Saluki Week--Curtis L. Crisler

In honor of Southern Illinois University Carbondale's men's basketball team making it to the Sweet Sixteen (Go Salukis!), I'm going to shine a little light on my alma mater this week.

I could spend the time and space talking about the basketball team--easily my favorite college team (and, man, do I love college basketball; these past four days are pretty much my favorite four days of the year). I've been watching them for the past five years, and I even had one of the starters as a student in the first class I ever taught (I won't say his name because, you know, this is a blog, but he was an awesome student, and I've loved watching him play ever since he started getting PT as a sophomore.)

No, instead of basketball, I'm going to focus on the MFA program at SIUC, which turned ten years old this year.

While I was watching the SIUC basketball game yesterday, the announcers mentioned fundraising, and how the basketball team used to hold car washes to help them pay for their travel expenses. That kind of sensibility is pretty much exactly why I chose to attend the MFA program there.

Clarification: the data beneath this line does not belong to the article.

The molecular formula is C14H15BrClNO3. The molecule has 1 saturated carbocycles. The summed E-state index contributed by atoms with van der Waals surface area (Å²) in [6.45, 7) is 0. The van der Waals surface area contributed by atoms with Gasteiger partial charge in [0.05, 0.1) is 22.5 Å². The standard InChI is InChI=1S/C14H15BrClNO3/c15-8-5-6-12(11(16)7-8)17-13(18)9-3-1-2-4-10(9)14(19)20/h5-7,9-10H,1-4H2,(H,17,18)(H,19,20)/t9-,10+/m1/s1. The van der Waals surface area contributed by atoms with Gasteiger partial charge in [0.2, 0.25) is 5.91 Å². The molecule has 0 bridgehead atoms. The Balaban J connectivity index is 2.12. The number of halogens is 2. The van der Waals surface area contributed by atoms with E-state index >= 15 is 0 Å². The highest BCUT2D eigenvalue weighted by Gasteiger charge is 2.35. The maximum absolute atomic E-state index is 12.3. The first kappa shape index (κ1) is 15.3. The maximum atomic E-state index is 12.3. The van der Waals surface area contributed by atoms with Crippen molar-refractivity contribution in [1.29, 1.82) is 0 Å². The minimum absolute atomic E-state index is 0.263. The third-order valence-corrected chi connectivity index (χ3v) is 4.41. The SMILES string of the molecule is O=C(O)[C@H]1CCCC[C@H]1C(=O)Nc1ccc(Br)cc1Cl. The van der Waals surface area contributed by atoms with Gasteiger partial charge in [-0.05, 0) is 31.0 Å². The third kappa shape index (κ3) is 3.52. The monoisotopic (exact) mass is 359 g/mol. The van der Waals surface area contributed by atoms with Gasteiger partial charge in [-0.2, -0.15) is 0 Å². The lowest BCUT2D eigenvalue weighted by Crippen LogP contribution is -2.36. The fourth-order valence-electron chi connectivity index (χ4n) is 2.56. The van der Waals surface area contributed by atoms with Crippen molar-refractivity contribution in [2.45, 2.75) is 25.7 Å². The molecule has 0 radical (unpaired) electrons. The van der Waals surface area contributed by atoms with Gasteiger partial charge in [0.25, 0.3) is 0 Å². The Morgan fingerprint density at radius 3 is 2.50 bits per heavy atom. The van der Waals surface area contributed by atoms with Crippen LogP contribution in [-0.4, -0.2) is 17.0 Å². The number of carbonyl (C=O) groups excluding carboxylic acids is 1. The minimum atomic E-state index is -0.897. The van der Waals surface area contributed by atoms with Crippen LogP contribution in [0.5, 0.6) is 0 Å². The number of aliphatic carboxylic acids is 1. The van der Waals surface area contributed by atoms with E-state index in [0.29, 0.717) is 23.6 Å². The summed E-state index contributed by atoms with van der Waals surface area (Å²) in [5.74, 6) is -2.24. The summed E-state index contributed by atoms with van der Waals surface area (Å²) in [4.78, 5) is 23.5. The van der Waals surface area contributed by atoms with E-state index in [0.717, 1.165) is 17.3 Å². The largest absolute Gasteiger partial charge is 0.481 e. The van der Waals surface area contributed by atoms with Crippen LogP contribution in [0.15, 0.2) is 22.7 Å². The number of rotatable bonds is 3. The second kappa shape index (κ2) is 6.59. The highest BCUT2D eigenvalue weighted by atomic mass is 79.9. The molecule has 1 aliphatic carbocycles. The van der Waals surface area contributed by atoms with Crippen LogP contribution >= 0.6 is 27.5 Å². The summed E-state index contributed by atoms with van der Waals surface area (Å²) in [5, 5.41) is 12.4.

But the truth is, besides that kind of sensibility, there's some great work being done down in Carbondale--and out of Carbondale, by people who've attended the program over the past ten years--and this week I'm going to highlight a couple of them.

Up first is Curtis Crisler. Curtis is a poet, and he was on his way out (as a third-year student) when I was on my way in (as a first-year student), but we still chatted quite a bit. I even have in my home office a signed galley of a poem of his that appeared in Callalloo. In short, Curtis is a very cool guy, and a pretty great poet, and his first book (which arrived at my house the other day) is out now.

It's called Tough Boy Sonatas. As far as I know, the book fairly resembles Curtis' thesis--a book of poems--but it's been marketed as a young adult novel, and the tough, gorgeous poems are now accompanied by gorgeous illustrations by Floyd Cooper. Really, if I had a young adult around, this is exactly the kind of book I would want him or her reading. In fact, I may have to order an extra copy for my nephew D, who will, soon enough, be a young adult.

But the book, of course, like most things marketed to young adults, isn't just for them. The poems are wise, hip, and full of truth and compassion, and everybody should check it out.

I mean, when was the last time you read a book with pictures?

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